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Designers elaborated ideas submitted by Utahns into 20 “flag-worthy” designs for a new Utah state flag. Now is the time for the public to vote on the designs by taking this survey: flag.utah.gov/final-flag-designs.

The cartoons, released as part of the More Than A Flag project, offer the next installments in a larger conversation about Utah’s shared values. These are illustrated with themes and symbols submitted by Utah residents in every county in the state. The goal is that by the end of the year, the Utah Legislature will pass a new flag design that will be adopted as “the people’s flag.”

To describe the public design process that led to the selection of these semi-final designs, we interviewed Sarina V. Ehrgott, Director of Marketing and Brand for Utah’s Department of Culture and Community Engagement, design review subcommittee leaders; and Gareth Fry, assistant professor of graphic design at Utah Valley University.

So tell us: how was the process of narrowing down the 5,703 flag designs submitted, and over 1,500 themes and ideas?

SARINA EHRGOTT: First, our in-house team posted thousands and thousands of designs on the wall of our office building, so the design review subcommittee could see the flag designs and the scope of ideas that they suggested. Any member of the committee could remove a drawing from the wall and pass it on to the next round – one person’s vote was enough.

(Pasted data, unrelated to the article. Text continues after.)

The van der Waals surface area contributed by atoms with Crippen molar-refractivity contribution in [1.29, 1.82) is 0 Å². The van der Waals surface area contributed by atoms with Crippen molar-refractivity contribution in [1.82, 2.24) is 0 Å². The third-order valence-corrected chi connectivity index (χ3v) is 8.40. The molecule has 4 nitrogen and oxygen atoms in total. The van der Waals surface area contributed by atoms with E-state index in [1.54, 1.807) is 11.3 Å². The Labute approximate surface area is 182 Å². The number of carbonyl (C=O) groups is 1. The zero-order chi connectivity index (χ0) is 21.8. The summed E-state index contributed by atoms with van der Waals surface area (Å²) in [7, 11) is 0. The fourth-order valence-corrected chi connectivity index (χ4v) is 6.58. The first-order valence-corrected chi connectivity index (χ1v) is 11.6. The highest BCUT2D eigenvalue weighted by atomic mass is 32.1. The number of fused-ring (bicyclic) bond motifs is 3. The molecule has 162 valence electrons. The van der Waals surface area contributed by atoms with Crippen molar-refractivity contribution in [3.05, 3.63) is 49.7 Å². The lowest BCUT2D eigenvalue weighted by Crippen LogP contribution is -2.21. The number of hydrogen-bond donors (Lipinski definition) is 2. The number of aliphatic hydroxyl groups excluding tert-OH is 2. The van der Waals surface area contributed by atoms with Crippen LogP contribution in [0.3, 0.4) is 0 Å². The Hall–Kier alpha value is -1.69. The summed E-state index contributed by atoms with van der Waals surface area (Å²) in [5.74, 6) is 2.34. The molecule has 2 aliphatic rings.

What happened next ?

Then we reduced it, first to several hundred, then to eighty. We grouped the designs into themes and concepts – for example, one group highlighted beehives, for the state as a hive state slogan. Additionally, there were designs that emphasized values, such as the state’s unity and mountain landscapes, or depictions of arches.

So what?

Then we worked with flag artists to draw inspiration from submissions and text polls to refine those ideas into what you see now, “flag-worthy” designs. We’ve also taken into account the color combinations that Utahns most often suggest. We are now in the public feedback phase.

Some posts on Twitter suggest that many semifinal models look alike. What does this comment suggest to you?

I was really impressed and dedicated to the process. Among the more than 5,703 submitted designs and additional themed suggestions, a handful of colors and symbols seem to have really resonated with Utahns. This created a visual language, which impacted many final designs.

The most common colors suggested by Utahns in flag designs were used to create visual color schemes for the 20 semi-finalists.
The most common colors suggested by Utahns in flag designs were used to create visual color schemes for the 20 semi-finalists. (Photo: Courtesy of Utah Department of Culture and Community Engagement)

For instance?

Here we are talking about these colors and their symbolism. For example, blue represents our lakes and open skies, as well as optimism and justice. Gold represents industry and prosperity. The red and orange represent our state’s red rock landscape and strength, and the white represents our snow-capped mountains and values ​​like peace and truth. From a whole rainbow of colors, here’s what Utahns say they represent Utah. These are our colors.


From a whole rainbow of colors, here’s what Utahns say they represent Utah. These are our colors.

–Sarina Ergott, director of marketing and brand for the Utah Department of Culture and Community Engagement


This idea: ‘to represent Utah.’ How do you want Utahns to view representation when it comes to flag designs?

Perhaps a flag design need not represent each community individually, but there is an opportunity to express our commonalities through shared landscapes or values. Ultimately, iconography and colors should encapsulate people now and have respect for our state’s history, while looking toward our future aspirations.

Next steps?